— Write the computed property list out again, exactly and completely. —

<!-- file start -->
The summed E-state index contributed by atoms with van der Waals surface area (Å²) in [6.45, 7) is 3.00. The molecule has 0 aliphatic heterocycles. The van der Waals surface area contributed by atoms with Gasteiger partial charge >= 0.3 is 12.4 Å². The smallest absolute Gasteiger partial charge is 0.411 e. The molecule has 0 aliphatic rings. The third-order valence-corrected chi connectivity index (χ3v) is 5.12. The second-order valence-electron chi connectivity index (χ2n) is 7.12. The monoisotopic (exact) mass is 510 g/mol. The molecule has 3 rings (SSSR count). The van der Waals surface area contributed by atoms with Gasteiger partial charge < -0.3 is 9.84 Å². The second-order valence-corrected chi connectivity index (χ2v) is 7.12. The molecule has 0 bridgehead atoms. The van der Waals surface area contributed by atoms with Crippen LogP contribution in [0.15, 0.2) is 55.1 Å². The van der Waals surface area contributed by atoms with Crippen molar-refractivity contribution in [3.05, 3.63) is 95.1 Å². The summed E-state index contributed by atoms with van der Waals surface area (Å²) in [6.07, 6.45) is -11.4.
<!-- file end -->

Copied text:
The summed E-state index contributed by atoms with van der Waals surface area (Å²) in [6.45, 7) is 3.00. The molecule has 0 aliphatic heterocycles. The van der Waals surface area contributed by atoms with Gasteiger partial charge >= 0.3 is 12.4 Å². The smallest absolute Gasteiger partial charge is 0.411 e. The molecule has 0 aliphatic rings. The third-order valence-corrected chi connectivity index (χ3v) is 5.12. The second-order valence-electron chi connectivity index (χ2n) is 7.12. The monoisotopic (exact) mass is 510 g/mol. The molecule has 3 rings (SSSR count). The van der Waals surface area contributed by atoms with Gasteiger partial charge < -0.3 is 9.84 Å². The second-order valence-corrected chi connectivity index (χ2v) is 7.12. The molecule has 0 bridgehead atoms. The van der Waals surface area contributed by atoms with Crippen LogP contribution in [0.15, 0.2) is 55.1 Å². The van der Waals surface area contributed by atoms with Crippen molar-refractivity contribution in [3.05, 3.63) is 95.1 Å². The summed E-state index contributed by atoms with van der Waals surface area (Å²) in [6.07, 6.45) is -11.4.